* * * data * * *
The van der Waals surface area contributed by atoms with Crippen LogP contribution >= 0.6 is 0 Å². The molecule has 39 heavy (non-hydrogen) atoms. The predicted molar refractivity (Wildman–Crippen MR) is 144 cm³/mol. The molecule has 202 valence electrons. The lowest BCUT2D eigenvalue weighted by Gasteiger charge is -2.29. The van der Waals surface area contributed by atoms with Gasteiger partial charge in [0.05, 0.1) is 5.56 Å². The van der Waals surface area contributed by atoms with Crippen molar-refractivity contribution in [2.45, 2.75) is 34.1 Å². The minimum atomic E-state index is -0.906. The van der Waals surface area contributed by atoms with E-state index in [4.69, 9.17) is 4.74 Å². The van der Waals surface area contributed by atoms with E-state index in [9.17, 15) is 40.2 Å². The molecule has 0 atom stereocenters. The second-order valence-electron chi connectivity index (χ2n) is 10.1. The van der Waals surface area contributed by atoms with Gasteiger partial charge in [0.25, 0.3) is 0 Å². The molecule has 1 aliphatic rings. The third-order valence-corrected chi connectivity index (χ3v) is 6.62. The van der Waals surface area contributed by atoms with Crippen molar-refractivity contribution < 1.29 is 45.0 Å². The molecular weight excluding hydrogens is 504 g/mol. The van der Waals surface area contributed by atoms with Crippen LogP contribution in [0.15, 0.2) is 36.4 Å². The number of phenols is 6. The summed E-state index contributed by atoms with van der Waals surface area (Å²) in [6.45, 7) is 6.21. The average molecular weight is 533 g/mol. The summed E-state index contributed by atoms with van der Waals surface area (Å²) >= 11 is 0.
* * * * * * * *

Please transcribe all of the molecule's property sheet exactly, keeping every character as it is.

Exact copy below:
The van der Waals surface area contributed by atoms with Crippen LogP contribution >= 0.6 is 0 Å². The molecule has 39 heavy (non-hydrogen) atoms. The predicted molar refractivity (Wildman–Crippen MR) is 144 cm³/mol. The molecule has 202 valence electrons. The lowest BCUT2D eigenvalue weighted by Gasteiger charge is -2.29. The van der Waals surface area contributed by atoms with Gasteiger partial charge in [0.05, 0.1) is 5.56 Å². The van der Waals surface area contributed by atoms with Crippen molar-refractivity contribution in [2.45, 2.75) is 34.1 Å². The minimum atomic E-state index is -0.906. The van der Waals surface area contributed by atoms with E-state index in [4.69, 9.17) is 4.74 Å². The van der Waals surface area contributed by atoms with E-state index in [9.17, 15) is 40.2 Å². The molecule has 0 atom stereocenters. The second-order valence-electron chi connectivity index (χ2n) is 10.1. The van der Waals surface area contributed by atoms with Gasteiger partial charge in [0.25, 0.3) is 0 Å². The molecule has 1 aliphatic rings. The third-order valence-corrected chi connectivity index (χ3v) is 6.62. The van der Waals surface area contributed by atoms with Crippen molar-refractivity contribution < 1.29 is 45.0 Å². The molecular weight excluding hydrogens is 504 g/mol. The van der Waals surface area contributed by atoms with Crippen LogP contribution in [0.15, 0.2) is 36.4 Å². The number of phenols is 6. The summed E-state index contributed by atoms with van der Waals surface area (Å²) in [6.45, 7) is 6.21. The average molecular weight is 533 g/mol. The summed E-state index contributed by atoms with van der Waals surface area (Å²) >= 11 is 0.